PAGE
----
The worst section was going southbound where the M5 and M6 diverge. Historically, it was a simple 1 + 1 + 1 scheme. Left lane for M5, middle lane for M5 or M6 and right-hand lane for M6. It's obvious, it's instinctive and it worked here and elsewhere. Now we have the wretched temporary hard shoulder, the overhead sign (which is printed so it can't change) now says you have 1 lane only for the M5 and 2 for the M6 so everyone for the M5 is in lane 1. Guess what? When they switch on the hard shoulder, you now have two lanes for the M5 but as mentioned previously, people don't quite get the idea of driving in the hard shoulder so they don't. 2 lanes of traffic now squashed into 1 with a whole load of new signs that people are trying to read. I knew that what they had ended up with is worse than before. I have driven that junction many times and it's simply worse. They added money and no innovation and ended up marginally better in some places (at what cost?) but worse in others.
OK, it's easy to criticise a specific example but I think the fact that most people are average and lack not only innovation but even any training or encouragement to be innovative in their solutions. What is the solution?
The answers are specific to each problem but I think the principles probably work across the range of different industries.
1) What is the problem and why? If we really understand this, the first question is how can we avoid the problem in the first place? We accept that roads get busy at certain times but why is this so? Regimented work hours - probably inherited from the Victorians, school runs all over the place, seasonal travel. There are actually ways to deal with these issues - good alternative transport, schemes to car-share, schemes to spread out the traffic either cooperatively or with some system that drivers could use to ensure that they can make their journey at a time they know will be clear (rather than guessing).
2) If you have to manage the problem - this is the worst scenario and to be avoided - how are you going to garner ideas? Do you assume that all the most innovative ideas will come from the government departments or local councils? Do you actually have the desire to source ideas from other countries or people outside the immediate industry? There are things they do in Japan that would work in this country but for reasons that are beyond me, they are not done. Do you encourage your people to think creatively and give them training in how they might do that? Do you have a philosophy that actively discourages ideas that are not in the mainstream of thinking and do you have good reason for this other than just the fear of risk - even at the immense amounts of money these things cost to get wrong?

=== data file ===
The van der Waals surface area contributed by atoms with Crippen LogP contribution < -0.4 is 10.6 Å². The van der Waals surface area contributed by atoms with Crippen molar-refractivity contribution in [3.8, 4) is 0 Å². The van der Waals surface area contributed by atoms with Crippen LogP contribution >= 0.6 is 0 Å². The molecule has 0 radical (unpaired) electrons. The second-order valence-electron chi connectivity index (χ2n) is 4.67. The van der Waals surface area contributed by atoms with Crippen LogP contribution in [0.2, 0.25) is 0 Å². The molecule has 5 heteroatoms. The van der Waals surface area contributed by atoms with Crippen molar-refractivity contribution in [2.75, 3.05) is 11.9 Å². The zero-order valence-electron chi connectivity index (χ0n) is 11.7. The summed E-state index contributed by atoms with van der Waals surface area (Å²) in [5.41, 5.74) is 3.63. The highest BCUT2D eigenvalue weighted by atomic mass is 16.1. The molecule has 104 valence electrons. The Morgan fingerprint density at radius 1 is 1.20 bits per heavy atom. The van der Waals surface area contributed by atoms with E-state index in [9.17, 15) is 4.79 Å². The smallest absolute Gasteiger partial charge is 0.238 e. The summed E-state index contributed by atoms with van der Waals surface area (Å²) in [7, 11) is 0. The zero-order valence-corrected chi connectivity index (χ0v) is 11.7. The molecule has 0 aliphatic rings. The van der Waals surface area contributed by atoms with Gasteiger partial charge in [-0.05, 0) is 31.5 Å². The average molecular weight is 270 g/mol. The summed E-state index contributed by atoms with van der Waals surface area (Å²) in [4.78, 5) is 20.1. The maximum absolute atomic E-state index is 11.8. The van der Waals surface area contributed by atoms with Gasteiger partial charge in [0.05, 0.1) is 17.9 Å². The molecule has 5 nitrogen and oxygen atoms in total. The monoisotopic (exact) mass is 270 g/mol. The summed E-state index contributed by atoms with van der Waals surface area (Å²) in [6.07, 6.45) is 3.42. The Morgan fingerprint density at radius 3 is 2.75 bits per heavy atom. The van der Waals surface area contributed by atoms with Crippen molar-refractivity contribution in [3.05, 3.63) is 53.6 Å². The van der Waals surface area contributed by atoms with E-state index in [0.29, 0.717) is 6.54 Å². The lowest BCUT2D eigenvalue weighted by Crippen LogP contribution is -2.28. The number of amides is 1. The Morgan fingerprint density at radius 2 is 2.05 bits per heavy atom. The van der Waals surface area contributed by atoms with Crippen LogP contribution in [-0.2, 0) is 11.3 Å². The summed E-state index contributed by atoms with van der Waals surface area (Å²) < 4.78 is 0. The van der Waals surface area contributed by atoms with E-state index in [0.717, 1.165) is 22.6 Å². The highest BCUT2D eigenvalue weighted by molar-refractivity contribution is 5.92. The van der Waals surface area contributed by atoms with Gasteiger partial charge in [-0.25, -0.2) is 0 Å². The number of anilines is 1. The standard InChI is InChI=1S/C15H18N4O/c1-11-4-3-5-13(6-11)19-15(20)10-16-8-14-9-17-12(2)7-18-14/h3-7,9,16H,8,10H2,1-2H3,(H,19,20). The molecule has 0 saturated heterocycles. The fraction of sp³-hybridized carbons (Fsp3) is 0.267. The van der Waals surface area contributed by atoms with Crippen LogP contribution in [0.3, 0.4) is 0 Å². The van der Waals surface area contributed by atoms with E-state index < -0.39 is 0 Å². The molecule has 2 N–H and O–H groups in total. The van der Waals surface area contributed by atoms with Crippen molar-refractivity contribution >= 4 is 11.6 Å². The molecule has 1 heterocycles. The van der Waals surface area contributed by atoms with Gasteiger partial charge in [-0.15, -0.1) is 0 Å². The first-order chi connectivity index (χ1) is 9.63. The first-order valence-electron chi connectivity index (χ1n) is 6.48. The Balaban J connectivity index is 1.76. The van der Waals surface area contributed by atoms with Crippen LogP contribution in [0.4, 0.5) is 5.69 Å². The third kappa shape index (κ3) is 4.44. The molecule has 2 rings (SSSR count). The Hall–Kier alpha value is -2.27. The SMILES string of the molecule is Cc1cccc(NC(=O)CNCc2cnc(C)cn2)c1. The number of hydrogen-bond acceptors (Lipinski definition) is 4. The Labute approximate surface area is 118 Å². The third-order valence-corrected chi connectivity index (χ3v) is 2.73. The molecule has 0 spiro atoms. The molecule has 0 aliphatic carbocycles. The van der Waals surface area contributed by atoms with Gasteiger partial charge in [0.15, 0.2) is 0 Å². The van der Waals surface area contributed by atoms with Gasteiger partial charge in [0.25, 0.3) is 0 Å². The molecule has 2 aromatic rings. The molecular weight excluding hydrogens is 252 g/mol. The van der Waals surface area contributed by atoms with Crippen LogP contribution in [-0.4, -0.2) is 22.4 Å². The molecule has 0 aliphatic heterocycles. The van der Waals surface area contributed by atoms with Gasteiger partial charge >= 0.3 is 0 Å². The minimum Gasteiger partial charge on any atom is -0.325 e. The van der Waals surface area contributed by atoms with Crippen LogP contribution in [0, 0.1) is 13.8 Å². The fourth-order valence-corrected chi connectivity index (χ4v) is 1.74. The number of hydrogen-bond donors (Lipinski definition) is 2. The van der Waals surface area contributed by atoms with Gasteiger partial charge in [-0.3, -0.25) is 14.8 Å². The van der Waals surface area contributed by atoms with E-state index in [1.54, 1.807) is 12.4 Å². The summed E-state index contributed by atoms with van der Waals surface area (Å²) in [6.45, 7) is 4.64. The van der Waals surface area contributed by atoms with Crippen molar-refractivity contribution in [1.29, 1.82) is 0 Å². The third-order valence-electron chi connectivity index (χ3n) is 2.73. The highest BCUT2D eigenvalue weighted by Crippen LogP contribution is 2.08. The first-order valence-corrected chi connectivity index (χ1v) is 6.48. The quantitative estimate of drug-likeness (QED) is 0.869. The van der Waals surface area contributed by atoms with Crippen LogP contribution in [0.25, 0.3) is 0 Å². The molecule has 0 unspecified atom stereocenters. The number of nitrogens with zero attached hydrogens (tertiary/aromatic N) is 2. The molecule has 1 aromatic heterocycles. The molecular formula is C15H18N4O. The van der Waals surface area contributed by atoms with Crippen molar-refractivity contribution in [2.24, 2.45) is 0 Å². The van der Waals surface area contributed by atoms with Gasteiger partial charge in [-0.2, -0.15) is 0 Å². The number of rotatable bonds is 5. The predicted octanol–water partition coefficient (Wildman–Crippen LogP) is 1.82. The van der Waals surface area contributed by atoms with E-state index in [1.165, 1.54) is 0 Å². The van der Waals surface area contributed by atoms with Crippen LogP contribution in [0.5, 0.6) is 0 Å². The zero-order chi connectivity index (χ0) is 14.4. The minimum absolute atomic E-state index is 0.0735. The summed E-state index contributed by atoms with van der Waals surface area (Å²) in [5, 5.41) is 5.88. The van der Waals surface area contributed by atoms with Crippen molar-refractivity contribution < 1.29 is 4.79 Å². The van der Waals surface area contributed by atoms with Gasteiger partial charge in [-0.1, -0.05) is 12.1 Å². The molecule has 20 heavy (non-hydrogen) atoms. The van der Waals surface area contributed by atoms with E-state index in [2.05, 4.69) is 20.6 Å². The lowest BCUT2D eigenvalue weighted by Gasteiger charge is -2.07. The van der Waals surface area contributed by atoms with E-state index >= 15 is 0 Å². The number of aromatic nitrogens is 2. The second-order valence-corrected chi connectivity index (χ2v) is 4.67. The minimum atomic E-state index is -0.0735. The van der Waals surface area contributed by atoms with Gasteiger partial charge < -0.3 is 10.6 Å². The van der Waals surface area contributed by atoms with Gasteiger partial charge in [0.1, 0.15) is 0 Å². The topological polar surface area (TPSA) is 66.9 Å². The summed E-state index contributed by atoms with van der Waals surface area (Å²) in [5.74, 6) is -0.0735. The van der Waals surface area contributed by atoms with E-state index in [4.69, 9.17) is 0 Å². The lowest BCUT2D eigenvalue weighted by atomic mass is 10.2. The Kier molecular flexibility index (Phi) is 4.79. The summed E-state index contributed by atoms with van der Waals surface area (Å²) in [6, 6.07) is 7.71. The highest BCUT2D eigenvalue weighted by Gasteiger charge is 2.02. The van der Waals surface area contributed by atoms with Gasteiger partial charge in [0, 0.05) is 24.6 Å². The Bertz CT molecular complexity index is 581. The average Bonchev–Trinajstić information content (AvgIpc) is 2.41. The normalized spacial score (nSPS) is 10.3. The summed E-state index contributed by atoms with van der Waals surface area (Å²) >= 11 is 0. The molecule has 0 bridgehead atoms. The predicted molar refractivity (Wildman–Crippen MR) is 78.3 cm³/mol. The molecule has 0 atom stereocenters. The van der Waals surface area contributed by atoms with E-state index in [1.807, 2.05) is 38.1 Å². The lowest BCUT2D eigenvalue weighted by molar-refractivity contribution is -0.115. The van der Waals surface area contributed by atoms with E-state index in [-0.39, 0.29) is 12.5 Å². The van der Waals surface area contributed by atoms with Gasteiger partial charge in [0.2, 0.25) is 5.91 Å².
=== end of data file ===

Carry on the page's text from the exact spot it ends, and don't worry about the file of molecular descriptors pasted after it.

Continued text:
3) So you have a solution. Are you going to be able to measure it's success objectively? Are you going to hold onto the idea for pride reasons even if it isn't actually value for money? Can you set a timeframe when you will know if it works? Just because it worked in one scenario, do you know how to measure its effectiveness elsewhere rather than just rolling it out? What is the cost of reversing the work if it doesn't actually work out as you thought? Are you going to allow people to critique the solution or have you already decided what you are going to do?
Maybe there is no innovative solution - or at least not one that would probably work so the last important question is, "do we have to do anything?". If you cannot find a solution that seems to make provable benefit to the scenario, are you better off leaving it alone? Let people see that there is a problem so they avoid it themselves rather than you pretending you're helping and encouraging even more people to make the problem even worse?
Since this is a software blog, I guess I should try and anchor some of these points into the software world, although I think most of the principles are the same. You mostly likely have a customer who effectively wants a solution. That customer might even be you if you are a service provider but the whole design process and your solution is in danger of doing what the roads people have done. Their assumption is that the solution is more of the same and yours might be likewise.
You give the customer a web site with a shopping cart but is that really what they want or need? You give them a framework hacked around to suit - is this scalable and maintainable? Do you understand their business need enough to think creatively about architecture and site layout or are you just going to work on the basis that the better the system, the more it will cost?
Are you going to ask the correct questions of your customer? "How often do you need to change things?"; "How often will the design or branding change?"; "How often do your business rules change?"; "How long is this site likely to be used for?"; "What is the worst case scenario for number of users total and simultaneous?"; "Are you looking for cool or traditional?"